- German shepherds’ intelligence, courage, and loyalty mean they are highly sought after by military and rescue services.
- Their large size and agility also make them an excellent choice for providing assistance to these services.
- Wild boars are omnivorous and enjoy tucking into both plant and animal matter.
It’s not easy to work out who is winding up who in this situation! In the below clip, we get to see what looks like a German Shepherd having lots of fun with a family of feral hogs. The encounter looks more like play than aggression and none of the animals want to back down. Perhaps the dog walks in these woods and is accustomed to being near the hogs? Perhaps the hogs are semi-tame, and the young ones have grown up near dogs? Scroll down and take a look for yourself.
German Shepherds as a Dog Breed
The dog in this clip looks as if it is at least partly a German Shepherd. They are consistently amongst the top ten most popular dogs in the US and are valued family members for millions of people worldwide.
Once called Alsatian wolf dogs, there is no denying their physical similarity to wolves. Domestic dogs are essentially descendants of wolves but some look more like their ancestors than others. Take a pug, for example, which has very little resemblance to their wolf relatives!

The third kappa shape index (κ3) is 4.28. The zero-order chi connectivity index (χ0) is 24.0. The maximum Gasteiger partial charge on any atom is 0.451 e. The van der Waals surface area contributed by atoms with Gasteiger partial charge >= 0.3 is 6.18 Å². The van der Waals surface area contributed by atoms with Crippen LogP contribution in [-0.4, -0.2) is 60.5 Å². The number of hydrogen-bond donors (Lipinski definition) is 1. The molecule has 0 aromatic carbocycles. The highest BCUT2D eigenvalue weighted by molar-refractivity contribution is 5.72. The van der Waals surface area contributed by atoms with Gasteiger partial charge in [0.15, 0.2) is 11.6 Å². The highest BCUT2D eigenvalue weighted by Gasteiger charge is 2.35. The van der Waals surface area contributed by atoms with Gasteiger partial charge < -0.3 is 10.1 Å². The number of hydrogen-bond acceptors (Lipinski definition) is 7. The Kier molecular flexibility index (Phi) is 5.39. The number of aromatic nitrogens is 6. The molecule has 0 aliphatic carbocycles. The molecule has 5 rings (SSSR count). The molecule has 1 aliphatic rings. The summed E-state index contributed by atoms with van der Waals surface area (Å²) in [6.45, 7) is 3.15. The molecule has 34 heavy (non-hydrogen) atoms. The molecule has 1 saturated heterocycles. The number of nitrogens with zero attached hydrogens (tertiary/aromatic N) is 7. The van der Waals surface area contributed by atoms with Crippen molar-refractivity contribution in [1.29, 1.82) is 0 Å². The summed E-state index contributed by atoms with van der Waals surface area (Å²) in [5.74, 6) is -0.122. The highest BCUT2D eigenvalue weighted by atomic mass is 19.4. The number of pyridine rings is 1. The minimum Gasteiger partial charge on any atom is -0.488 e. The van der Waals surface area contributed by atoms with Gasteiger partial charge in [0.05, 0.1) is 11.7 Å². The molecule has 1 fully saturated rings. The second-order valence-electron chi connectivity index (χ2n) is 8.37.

The American Kennel Club describe this breed as ‘an all-purpose worker’ based on the fact that these guys can do a lot more than shepherd livestock. They are large, agile and muscular dogs who are also highly intelligent. These dogs are also extremely loyal and courageous so they are highly valued by the military and many of the emergency and rescue services. With right care and training, they also make wonderful family pets and human companion dogs.
Wild Boars in the Woods
This dog has met up with what looks like a family of wild boar. They are a native species of Asia, Eurasia and Europe. Wolves are one of their natural predators so you could expect them to be wary of a dog that looks like this. It’s hard to tell if they are warning the dog off or trying to play!
Wild boars have very poor eyesight but a great sense of smell. They are usually nocturnal and come out at night to hunt for food. As omnivores, they eat primarily plants but will also eat eggs, mice and lizards if they come across them. They will also polish off carcasses of animals left behind by predators.
Most of the time, wild boars keep themselves to themselves and do not attack unless provoked. However, they are generally regarded to be more aggressive than domestic pigs so it is best to keep dogs away from them unless they are familiar with you.
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